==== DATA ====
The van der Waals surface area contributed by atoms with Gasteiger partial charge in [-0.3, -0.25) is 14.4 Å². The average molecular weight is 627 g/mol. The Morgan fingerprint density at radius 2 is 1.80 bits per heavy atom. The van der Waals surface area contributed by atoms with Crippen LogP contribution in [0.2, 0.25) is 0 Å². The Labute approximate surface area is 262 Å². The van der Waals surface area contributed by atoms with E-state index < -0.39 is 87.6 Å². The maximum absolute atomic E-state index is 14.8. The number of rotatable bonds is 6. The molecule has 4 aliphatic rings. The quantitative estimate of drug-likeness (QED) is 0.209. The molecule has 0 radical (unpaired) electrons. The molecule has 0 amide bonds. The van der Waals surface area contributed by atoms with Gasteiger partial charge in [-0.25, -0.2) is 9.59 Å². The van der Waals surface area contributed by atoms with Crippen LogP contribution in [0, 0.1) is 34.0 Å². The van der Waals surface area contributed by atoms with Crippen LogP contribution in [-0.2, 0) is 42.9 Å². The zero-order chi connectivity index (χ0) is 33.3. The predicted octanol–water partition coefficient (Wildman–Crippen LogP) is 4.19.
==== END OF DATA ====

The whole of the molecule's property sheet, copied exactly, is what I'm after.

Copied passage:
The van der Waals surface area contributed by atoms with Gasteiger partial charge in [-0.3, -0.25) is 14.4 Å². The average molecular weight is 627 g/mol. The Morgan fingerprint density at radius 2 is 1.80 bits per heavy atom. The van der Waals surface area contributed by atoms with Crippen LogP contribution in [0.2, 0.25) is 0 Å². The Labute approximate surface area is 262 Å². The van der Waals surface area contributed by atoms with E-state index < -0.39 is 87.6 Å². The maximum absolute atomic E-state index is 14.8. The number of rotatable bonds is 6. The molecule has 4 aliphatic rings. The quantitative estimate of drug-likeness (QED) is 0.209. The molecule has 0 radical (unpaired) electrons. The molecule has 0 amide bonds. The van der Waals surface area contributed by atoms with Gasteiger partial charge in [-0.25, -0.2) is 9.59 Å². The van der Waals surface area contributed by atoms with Crippen LogP contribution in [0, 0.1) is 34.0 Å². The van der Waals surface area contributed by atoms with Crippen LogP contribution in [-0.2, 0) is 42.9 Å². The zero-order chi connectivity index (χ0) is 33.3. The predicted octanol–water partition coefficient (Wildman–Crippen LogP) is 4.19.